TV Talent: Time to call it a day?

x factor

The latest series of The Voice has come to a close, Britain’s Got Talent has invaded our screens once again and we are still constantly bombarded with constant updates on the X Factor despite it’s ever dwindling viewing figures. TV Talent shows have become a big part of popular culture, for better or for worse. However all of these shows have been struggling the past few years to gather public interest and have been trying anything they can to keep the spirit alive. Is it too little too late to try and save them and should we try and hasten their end instead?

Once upon a time, many years ago, televised singing competitions probably started with the best intentions. The idea behind it would be to try and find some great undiscovered talent, give them the big break they’d always longed for and let the public share in their story. Ever since the idea’s inception however things haven’t quite gone to plan. People with far more confidence than talent singing some top 40 rubbish to try and make some easy money and get their 15 minutes of fame. All probably due to sympathy votes thanks to some tragic backstory about their hamster dying or some such nonsense. A lot of the problems come from Simon Cowell: music’s equivalent of a Bond villain. With numerous competitions in several countries to feed him eager and naïve “artists”, he’s made a fortune from it all. In return we get a show sucking up all of the country’s media, producing a couple of perfectly crafted pop monstrosities each year who then clog up the airwaves and steal the Christmas number 1, up until the next flavour of the month rolls up.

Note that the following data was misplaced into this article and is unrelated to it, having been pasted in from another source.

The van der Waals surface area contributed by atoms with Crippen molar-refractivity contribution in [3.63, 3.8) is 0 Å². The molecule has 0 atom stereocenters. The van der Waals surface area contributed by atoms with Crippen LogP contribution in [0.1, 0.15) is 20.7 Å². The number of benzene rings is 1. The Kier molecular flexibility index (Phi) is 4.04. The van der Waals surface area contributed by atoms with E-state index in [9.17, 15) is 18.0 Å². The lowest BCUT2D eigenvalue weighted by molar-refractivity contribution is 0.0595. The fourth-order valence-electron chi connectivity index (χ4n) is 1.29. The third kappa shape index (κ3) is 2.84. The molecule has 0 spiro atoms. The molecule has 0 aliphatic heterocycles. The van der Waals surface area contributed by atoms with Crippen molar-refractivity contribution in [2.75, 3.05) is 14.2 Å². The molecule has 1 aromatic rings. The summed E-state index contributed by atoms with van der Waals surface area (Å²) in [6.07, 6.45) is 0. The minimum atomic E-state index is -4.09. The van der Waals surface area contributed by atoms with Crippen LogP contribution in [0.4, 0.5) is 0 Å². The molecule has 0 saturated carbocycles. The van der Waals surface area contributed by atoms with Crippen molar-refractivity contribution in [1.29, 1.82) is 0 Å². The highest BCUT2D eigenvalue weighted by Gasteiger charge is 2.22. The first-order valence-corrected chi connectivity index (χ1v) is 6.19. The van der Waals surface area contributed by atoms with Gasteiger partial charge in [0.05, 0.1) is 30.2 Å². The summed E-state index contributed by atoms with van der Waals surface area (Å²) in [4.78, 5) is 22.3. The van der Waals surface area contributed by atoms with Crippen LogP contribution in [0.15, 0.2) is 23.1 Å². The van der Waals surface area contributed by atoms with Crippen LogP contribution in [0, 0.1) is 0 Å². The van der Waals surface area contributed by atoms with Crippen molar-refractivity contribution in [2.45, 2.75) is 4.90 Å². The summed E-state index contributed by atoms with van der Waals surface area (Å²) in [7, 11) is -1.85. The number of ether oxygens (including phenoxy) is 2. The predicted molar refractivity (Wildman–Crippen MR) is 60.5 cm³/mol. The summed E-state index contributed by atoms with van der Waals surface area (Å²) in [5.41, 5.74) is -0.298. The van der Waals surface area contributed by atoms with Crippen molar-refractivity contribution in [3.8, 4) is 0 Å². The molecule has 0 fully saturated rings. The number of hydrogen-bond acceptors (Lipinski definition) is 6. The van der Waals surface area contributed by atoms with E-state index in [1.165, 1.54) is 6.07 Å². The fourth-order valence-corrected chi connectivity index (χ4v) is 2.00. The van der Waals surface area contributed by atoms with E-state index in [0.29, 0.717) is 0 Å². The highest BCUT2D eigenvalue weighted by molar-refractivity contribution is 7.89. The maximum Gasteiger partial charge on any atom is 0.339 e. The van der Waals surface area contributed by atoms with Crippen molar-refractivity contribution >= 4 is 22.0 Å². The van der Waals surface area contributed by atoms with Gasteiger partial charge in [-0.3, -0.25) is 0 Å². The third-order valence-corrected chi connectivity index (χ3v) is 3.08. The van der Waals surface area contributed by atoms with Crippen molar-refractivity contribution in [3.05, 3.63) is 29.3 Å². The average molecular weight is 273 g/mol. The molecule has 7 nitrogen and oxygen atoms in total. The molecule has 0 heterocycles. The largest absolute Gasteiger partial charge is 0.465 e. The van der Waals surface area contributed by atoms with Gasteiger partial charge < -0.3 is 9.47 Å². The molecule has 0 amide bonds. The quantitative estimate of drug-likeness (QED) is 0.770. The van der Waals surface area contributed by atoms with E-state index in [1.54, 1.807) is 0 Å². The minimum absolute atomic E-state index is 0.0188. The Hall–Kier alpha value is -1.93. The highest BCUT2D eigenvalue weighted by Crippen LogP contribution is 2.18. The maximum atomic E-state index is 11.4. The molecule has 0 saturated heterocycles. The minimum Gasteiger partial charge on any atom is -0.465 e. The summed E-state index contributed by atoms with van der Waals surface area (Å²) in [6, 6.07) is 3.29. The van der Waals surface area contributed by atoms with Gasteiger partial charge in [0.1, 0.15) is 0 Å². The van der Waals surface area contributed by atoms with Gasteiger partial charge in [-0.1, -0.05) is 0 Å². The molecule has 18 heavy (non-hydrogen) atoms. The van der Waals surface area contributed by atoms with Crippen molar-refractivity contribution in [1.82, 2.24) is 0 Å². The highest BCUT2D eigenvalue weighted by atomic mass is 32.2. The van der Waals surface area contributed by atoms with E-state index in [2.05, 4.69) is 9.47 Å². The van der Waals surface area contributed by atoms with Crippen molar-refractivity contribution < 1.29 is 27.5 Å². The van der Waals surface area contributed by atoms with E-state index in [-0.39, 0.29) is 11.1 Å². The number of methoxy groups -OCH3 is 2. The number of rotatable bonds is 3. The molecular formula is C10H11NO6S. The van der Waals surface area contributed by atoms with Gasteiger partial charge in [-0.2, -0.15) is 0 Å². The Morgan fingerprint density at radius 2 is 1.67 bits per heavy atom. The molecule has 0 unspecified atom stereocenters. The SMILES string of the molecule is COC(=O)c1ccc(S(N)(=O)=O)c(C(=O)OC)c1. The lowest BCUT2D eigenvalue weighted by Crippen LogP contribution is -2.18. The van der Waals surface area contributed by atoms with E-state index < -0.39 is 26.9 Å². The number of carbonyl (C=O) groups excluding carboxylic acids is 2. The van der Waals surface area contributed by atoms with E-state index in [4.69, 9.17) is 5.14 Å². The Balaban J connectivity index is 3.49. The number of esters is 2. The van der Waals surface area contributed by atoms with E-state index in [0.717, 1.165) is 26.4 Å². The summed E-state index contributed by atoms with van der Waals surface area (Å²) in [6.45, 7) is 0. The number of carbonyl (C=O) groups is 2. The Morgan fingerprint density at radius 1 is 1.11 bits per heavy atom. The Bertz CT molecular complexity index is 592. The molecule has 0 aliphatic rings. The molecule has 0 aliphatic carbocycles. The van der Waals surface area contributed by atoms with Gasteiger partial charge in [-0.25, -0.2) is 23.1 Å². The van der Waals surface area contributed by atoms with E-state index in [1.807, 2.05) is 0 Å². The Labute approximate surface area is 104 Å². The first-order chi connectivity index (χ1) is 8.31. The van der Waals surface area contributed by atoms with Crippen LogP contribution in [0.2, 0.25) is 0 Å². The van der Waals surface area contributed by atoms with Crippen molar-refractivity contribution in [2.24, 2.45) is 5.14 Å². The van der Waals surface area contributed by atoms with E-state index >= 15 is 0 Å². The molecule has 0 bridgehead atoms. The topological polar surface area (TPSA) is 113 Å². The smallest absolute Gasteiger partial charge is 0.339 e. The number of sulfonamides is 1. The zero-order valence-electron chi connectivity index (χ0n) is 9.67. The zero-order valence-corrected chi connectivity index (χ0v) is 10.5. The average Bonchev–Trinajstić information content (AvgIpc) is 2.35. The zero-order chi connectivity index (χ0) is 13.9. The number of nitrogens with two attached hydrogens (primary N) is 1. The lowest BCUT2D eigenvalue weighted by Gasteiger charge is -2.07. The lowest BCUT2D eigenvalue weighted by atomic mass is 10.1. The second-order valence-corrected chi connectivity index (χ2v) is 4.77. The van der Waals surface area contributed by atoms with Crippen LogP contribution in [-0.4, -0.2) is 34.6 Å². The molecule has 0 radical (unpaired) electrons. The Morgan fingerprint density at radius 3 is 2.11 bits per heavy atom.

The Voice as least tries to rise above the rest. Their blind auditions are aimed at putting the best singers through, they have (or rather, had) respected artists like Sir Tom Jones to help mentor them, and many contestants have a sense that they could be genuine artists rather than just cogs in a machine. However when you get to the end you realise that people like Cowell are a necessary evil, as otherwise no one will take notice of the winners once they’re off our screens. This year’s winner Kevin Simm won people’s respect with his excellent rendition of Sia’s ‘Chandelier’ and the fact that he was once the nobody at the back  of a pop group, unable to get his voice heard. The sad truth is that he’ll probably be back playing pubs this time next year.

With ITV buying the rights to The Voice it’s possible that the combination of genuine people with genuine talent, and maniacal marketing power that is borderline brainwashing, could help redeem the TV talent genre. Not likely though. The damage has already been done. A rare few good artists have slipped through the cracks, the rest feel as though they have forced upon us like some wretched musical medicine. As all these shows are rapidly losing the interest of the disillusioned British public I think it’s time they went the way of most of their victors and simply faded away. Just have a cup of tea and see what else is on the box.

 

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